Advocate Sherman Hospital celebrates 50 years of training paramedics

For nearly as long as there have been paramedics, an Elgin hospital has been training them.

Advocate Sherman Hospital recently celebrated the 50th anniversary of its paramedic training program, with 20 graduates completing the 11-month course.

“If we didn’t have paramedics in the field, doing the interventions they do, patients would not survive at the rate that they do,” said Amy Crane, emergency medical services coordinator at Advocate Sherman.

Paramedics as we know them now didn’t exist in the U.S. before the 1970s. A report in 1966 from the National Academy of Sciences titled “Accidental Death and Disability” drew attention to the lack of training and regulation of ambulance providers and highlighted the high number of motor vehicle-related deaths.

By 1970, the National Registry of Emergency Medical Technicians had been created and in 1974, the initial guidelines for a national EMT-Paramedic curriculum was developed.

Sherman Hospital’s paramedic program graduated its first class in 1974. Courtesy of Advocate Sherman Hospital

Sherman Hospital graduated its first class of paramedics in 1974. Crane said the program has trained nearly 1,200 paramedics since that first class, when the program was just five months long.

“Now it’s 11 months of your life,” she said. “It’s like having a full-time job on top of your job. It’s very intense.”

Most firefighters in Illinois are certified EMTs (emergency medical technicians). Becoming a paramedic is the next step.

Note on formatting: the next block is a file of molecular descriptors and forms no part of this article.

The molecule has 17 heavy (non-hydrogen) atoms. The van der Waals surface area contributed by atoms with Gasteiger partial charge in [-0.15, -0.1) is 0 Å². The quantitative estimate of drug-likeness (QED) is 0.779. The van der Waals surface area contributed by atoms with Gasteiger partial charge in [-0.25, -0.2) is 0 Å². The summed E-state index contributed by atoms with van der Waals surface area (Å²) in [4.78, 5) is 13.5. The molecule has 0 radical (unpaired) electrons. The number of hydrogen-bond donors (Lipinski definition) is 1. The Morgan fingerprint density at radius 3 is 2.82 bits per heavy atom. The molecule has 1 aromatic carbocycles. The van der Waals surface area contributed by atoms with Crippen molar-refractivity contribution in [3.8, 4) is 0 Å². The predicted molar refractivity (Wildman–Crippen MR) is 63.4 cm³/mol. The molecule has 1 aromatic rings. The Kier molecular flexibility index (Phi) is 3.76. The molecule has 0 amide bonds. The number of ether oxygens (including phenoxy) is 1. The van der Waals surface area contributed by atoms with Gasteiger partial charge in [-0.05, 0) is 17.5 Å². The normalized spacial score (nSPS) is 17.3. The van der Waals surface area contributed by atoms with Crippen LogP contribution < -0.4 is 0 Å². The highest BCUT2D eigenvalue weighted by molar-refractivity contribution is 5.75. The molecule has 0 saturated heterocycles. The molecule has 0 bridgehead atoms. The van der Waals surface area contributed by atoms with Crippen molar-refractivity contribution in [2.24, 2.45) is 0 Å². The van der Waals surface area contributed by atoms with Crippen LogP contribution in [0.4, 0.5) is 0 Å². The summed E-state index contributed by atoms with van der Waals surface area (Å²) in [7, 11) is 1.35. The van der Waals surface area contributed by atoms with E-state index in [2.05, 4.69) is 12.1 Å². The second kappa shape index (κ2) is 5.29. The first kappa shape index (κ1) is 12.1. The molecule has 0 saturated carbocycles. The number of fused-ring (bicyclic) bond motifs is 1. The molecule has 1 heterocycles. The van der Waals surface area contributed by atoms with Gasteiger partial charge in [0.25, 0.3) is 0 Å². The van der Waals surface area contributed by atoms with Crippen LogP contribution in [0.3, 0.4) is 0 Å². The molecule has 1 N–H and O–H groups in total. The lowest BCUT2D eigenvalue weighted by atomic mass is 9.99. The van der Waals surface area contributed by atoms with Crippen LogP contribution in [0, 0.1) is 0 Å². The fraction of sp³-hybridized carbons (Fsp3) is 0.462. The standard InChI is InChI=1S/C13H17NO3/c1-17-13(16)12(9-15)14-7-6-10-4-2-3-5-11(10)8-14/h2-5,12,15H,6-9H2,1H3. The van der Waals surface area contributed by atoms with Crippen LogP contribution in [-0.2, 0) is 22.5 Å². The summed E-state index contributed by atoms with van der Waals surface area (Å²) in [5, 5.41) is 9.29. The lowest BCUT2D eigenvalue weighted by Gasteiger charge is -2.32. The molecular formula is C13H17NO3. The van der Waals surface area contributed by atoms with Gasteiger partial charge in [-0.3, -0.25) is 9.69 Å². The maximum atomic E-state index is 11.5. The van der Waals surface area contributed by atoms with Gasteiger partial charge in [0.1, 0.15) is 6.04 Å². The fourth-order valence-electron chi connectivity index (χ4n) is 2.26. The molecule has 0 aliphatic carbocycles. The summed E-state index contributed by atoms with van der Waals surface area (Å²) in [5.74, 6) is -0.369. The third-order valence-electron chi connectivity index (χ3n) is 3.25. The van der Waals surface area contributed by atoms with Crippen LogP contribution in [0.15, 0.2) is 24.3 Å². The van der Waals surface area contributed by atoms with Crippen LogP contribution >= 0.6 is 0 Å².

Crane said the difference is that while EMTs can do many of the basic skills of a paramedic, it’s more task oriented and working off orders. Paramedics need to use critical thinking based on their more advanced training to interpret what needs to be done in a situation quickly.

  Mike Major of Elk Grove Village is among 20 recent graduates of Advocate Sherman Hospital’s paramedic program. It’s the 50th anniversary class of the program at the Elgin hospital. Major works for the Lake Forest Fire Department. Rick West/

Mike Major, 23, of Elk Grove Village said the training program was the “craziest, most amazing year.”

“Everything is so quick, we go over a lot of things quickly and you have to learn how to communicate quickly,” he said. “It really teaches you how to prioritize what’s important.”

Major, who works for the Lake Forest Fire Department, said he decided his career path when he was 14, after seeing paramedics in action helping his mom after she had complications at home post-surgery from cancer treatment.

“I remember being so scared, so nervous,” he said. “They were just professionals. They helped my mom, they were able calm me down and make a situation that was so scary seem totally under control.

“I remember thinking, wow, these guys are heroes.”

Advocate Sherman’s training program involves about 500 classroom hours and 500 clinical hours, including ride-along time with 11 local fire departments and fire protection districts.

Clinical training includes hands-on experience in the hospital’s emergency room, operating room, obstetrics unit, labor and delivery unit, catheterization lab, ICU and respiratory therapy department, as well as training with social workers.

For Major and the other graduates, the next step is passing the National Registry of Emergency Medical Technicians exam for paramedics. Then, he’ll be able to realize a dream he’s had since that encounter nearly 10 years ago.

“Eighty-five percent of what we do in the fire service is EMS,” Major said. “Being a paramedic, you get a chance to be a bright spot in someone’s bad day. To have a patient say that you helped them means everything.”

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